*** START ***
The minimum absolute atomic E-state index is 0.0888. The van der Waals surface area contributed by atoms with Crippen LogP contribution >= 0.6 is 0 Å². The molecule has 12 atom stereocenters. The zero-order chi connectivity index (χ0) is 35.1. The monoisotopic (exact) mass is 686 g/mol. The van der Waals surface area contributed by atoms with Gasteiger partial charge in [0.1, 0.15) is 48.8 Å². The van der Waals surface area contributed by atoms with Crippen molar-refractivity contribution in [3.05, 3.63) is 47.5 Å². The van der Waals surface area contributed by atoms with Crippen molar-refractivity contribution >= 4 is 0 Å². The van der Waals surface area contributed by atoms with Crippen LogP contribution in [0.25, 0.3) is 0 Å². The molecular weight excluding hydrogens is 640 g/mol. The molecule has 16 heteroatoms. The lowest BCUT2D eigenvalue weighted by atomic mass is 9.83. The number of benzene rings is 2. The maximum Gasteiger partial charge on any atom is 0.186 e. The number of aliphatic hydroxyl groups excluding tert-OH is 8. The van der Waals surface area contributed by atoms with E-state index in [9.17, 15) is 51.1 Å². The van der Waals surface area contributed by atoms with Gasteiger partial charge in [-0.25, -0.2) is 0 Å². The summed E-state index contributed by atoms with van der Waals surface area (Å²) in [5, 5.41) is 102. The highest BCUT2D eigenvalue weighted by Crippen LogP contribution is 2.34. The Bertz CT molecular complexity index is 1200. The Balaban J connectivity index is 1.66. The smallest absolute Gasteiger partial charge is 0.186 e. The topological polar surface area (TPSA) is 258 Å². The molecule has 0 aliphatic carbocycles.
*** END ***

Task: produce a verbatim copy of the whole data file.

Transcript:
The minimum absolute atomic E-state index is 0.0888. The van der Waals surface area contributed by atoms with Crippen LogP contribution >= 0.6 is 0 Å². The molecule has 12 atom stereocenters. The zero-order chi connectivity index (χ0) is 35.1. The monoisotopic (exact) mass is 686 g/mol. The van der Waals surface area contributed by atoms with Gasteiger partial charge in [0.1, 0.15) is 48.8 Å². The van der Waals surface area contributed by atoms with Crippen molar-refractivity contribution in [3.05, 3.63) is 47.5 Å². The van der Waals surface area contributed by atoms with Crippen molar-refractivity contribution >= 4 is 0 Å². The van der Waals surface area contributed by atoms with Crippen LogP contribution in [0.25, 0.3) is 0 Å². The molecular weight excluding hydrogens is 640 g/mol. The molecule has 16 heteroatoms. The lowest BCUT2D eigenvalue weighted by atomic mass is 9.83. The number of benzene rings is 2. The maximum Gasteiger partial charge on any atom is 0.186 e. The number of aliphatic hydroxyl groups excluding tert-OH is 8. The van der Waals surface area contributed by atoms with E-state index in [9.17, 15) is 51.1 Å². The van der Waals surface area contributed by atoms with Gasteiger partial charge in [-0.25, -0.2) is 0 Å². The summed E-state index contributed by atoms with van der Waals surface area (Å²) in [5, 5.41) is 102. The highest BCUT2D eigenvalue weighted by Crippen LogP contribution is 2.34. The Bertz CT molecular complexity index is 1200. The Balaban J connectivity index is 1.66. The smallest absolute Gasteiger partial charge is 0.186 e. The topological polar surface area (TPSA) is 258 Å². The molecule has 0 aliphatic carbocycles.